So if you could improve American education ...


Blogger clanger said...

All British newspapers should have printed the cartoons, in an act of solidarity.

Once upon a time (when it was worth reading) The Independent would have had a 'satire' special, reprinting both the cartoons, and a whole range of comparable material. I guess it isn't so independent any more.

"To sin by silence when they should protest makes cowards of men" [Abraham Lincoln.]

Congratulations, al-Qaeda, you won. You beat my government into feeble and cowardly submission, surrendering half a millennium of hard fought freedoms (for which thousands suffered and died) in a single act of grotesque, legislative cowardice.

The British government is running scared.

In the 1980s, even Thatcher's (racist, divisive, homophobic, and usually odious) regime had the self-respect and understanding of what was at stake, to protect Salman Rushdie, albeit grudging the expense, refusing to ban 'The Satanic Verses'.

Shame on you, Tony Blair. Shame on you. Sometimes there is no easy 'third-way' out.

Shame on the editors who don't publish the cartoons.

Shame on the journalists who don't resign in the face of such editorial cowardice.

"First they came for the Communists, but I was not a Communist so I said nothing. Then they came for the Social Democrats but I was not a Social Democrat - so I did nothing. Then came the trade unionists but I was not a trade unionist. And then they came for the Jews but I was not a Jew - so I did little. Then when they came for me there was no one who could stand up for me." [Martin Niemöller]

Today they are coming for Danish cartoonists. And tomorrow?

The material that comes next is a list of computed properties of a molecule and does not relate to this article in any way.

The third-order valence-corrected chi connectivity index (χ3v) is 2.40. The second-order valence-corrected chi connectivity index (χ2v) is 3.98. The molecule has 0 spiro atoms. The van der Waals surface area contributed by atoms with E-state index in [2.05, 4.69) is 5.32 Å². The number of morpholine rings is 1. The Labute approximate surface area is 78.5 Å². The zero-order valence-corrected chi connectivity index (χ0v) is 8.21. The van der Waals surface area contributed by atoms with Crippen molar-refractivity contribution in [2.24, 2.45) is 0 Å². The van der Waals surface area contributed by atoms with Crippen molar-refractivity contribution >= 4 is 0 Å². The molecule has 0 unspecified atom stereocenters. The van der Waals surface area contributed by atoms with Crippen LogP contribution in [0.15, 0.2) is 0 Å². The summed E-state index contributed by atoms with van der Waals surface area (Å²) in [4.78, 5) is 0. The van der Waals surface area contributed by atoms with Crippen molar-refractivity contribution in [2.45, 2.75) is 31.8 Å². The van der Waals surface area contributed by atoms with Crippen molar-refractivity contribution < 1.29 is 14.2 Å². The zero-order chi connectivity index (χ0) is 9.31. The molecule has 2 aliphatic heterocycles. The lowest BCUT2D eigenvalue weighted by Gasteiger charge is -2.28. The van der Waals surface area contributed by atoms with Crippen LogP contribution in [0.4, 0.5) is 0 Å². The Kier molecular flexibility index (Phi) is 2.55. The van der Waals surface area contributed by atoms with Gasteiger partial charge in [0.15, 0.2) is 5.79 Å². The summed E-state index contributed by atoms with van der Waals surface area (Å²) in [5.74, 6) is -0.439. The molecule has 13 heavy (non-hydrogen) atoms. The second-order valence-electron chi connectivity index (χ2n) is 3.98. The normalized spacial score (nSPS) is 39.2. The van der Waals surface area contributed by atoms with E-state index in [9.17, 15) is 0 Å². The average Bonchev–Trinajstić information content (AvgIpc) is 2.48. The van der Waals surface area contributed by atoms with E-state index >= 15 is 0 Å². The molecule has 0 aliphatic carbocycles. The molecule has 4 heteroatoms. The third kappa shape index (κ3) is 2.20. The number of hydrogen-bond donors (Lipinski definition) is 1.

2/05/2006 02:12:00 pm  
Anonymous Anonymous said...

I disagree, even though I'm an atheist and no respecter of religion in general. What was the point of the cartoons? I've seen them and a lot verged on being racist. They were published within a context of anti-Muslim feeling in those countries (in most western countries now.) I think they were designed to denigrate Muslim people, not the religion. I don't think anything would be gained by British or any other newspapers publishing them.

2/06/2006 01:46:00 am  
Blogger Ricia said...

I simply cannot understand why it has been so very easy to manipulate 'the debate' to the degree that the content and context has been utterly evaporated. Their was political purpose to the original request for the purpose of publishing those cartoons. And it was in fact several religiously run newspapers that first republished those illustrations. Christians.

This was a political act, guised as a Freedom of the Press and Freedom of Speech issue.

There are many consecutive and well researched posts here:
with links to some articles.

In direct response to your post, I would ask "why is it that Islam was the only represented faith in the newspaper editors plight to open debate on self-censorship?". The same newspaper co. rejected satirical images of Christ only two or three years earlier...

2/11/2006 05:14:00 pm